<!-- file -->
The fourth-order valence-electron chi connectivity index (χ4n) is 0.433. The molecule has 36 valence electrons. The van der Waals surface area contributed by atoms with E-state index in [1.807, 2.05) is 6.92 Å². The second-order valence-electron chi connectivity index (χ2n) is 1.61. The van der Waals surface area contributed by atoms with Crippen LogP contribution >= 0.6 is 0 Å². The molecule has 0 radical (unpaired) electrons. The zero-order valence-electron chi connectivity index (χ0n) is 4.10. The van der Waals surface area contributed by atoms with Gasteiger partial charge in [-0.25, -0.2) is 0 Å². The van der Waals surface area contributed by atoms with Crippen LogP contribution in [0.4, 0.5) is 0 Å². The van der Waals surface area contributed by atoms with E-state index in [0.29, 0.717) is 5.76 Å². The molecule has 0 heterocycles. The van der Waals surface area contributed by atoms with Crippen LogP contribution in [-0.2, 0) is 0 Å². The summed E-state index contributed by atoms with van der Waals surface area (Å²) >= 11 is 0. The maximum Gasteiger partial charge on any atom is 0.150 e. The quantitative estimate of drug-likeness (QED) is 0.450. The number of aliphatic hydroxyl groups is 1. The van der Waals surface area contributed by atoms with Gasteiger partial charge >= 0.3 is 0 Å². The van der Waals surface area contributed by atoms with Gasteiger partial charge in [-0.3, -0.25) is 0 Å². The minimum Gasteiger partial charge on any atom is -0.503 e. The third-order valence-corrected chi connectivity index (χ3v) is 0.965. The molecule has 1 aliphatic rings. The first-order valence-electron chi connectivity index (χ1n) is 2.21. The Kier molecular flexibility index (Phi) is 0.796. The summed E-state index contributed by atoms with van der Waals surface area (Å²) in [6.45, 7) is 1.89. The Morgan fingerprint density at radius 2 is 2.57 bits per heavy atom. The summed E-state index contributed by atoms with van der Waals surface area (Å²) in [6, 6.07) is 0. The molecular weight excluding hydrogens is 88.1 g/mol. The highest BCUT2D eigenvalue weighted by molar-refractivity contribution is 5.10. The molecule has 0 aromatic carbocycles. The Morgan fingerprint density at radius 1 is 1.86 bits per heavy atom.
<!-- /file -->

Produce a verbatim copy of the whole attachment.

The fourth-order valence-electron chi connectivity index (χ4n) is 0.433. The molecule has 36 valence electrons. The van der Waals surface area contributed by atoms with E-state index in [1.807, 2.05) is 6.92 Å². The second-order valence-electron chi connectivity index (χ2n) is 1.61. The van der Waals surface area contributed by atoms with Crippen LogP contribution >= 0.6 is 0 Å². The molecule has 0 radical (unpaired) electrons. The zero-order valence-electron chi connectivity index (χ0n) is 4.10. The van der Waals surface area contributed by atoms with Gasteiger partial charge in [-0.25, -0.2) is 0 Å². The van der Waals surface area contributed by atoms with Crippen LogP contribution in [0.4, 0.5) is 0 Å². The van der Waals surface area contributed by atoms with E-state index in [0.29, 0.717) is 5.76 Å². The molecule has 0 heterocycles. The van der Waals surface area contributed by atoms with Crippen LogP contribution in [-0.2, 0) is 0 Å². The summed E-state index contributed by atoms with van der Waals surface area (Å²) >= 11 is 0. The maximum Gasteiger partial charge on any atom is 0.150 e. The quantitative estimate of drug-likeness (QED) is 0.450. The number of aliphatic hydroxyl groups is 1. The van der Waals surface area contributed by atoms with Gasteiger partial charge >= 0.3 is 0 Å². The van der Waals surface area contributed by atoms with Gasteiger partial charge in [-0.3, -0.25) is 0 Å². The minimum Gasteiger partial charge on any atom is -0.503 e. The third-order valence-corrected chi connectivity index (χ3v) is 0.965. The molecule has 1 aliphatic rings. The first-order valence-electron chi connectivity index (χ1n) is 2.21. The Kier molecular flexibility index (Phi) is 0.796. The summed E-state index contributed by atoms with van der Waals surface area (Å²) in [6.45, 7) is 1.89. The Morgan fingerprint density at radius 2 is 2.57 bits per heavy atom. The summed E-state index contributed by atoms with van der Waals surface area (Å²) in [6, 6.07) is 0. The molecular weight excluding hydrogens is 88.1 g/mol. The highest BCUT2D eigenvalue weighted by molar-refractivity contribution is 5.10. The molecule has 0 aromatic carbocycles. The Morgan fingerprint density at radius 1 is 1.86 bits per heavy atom.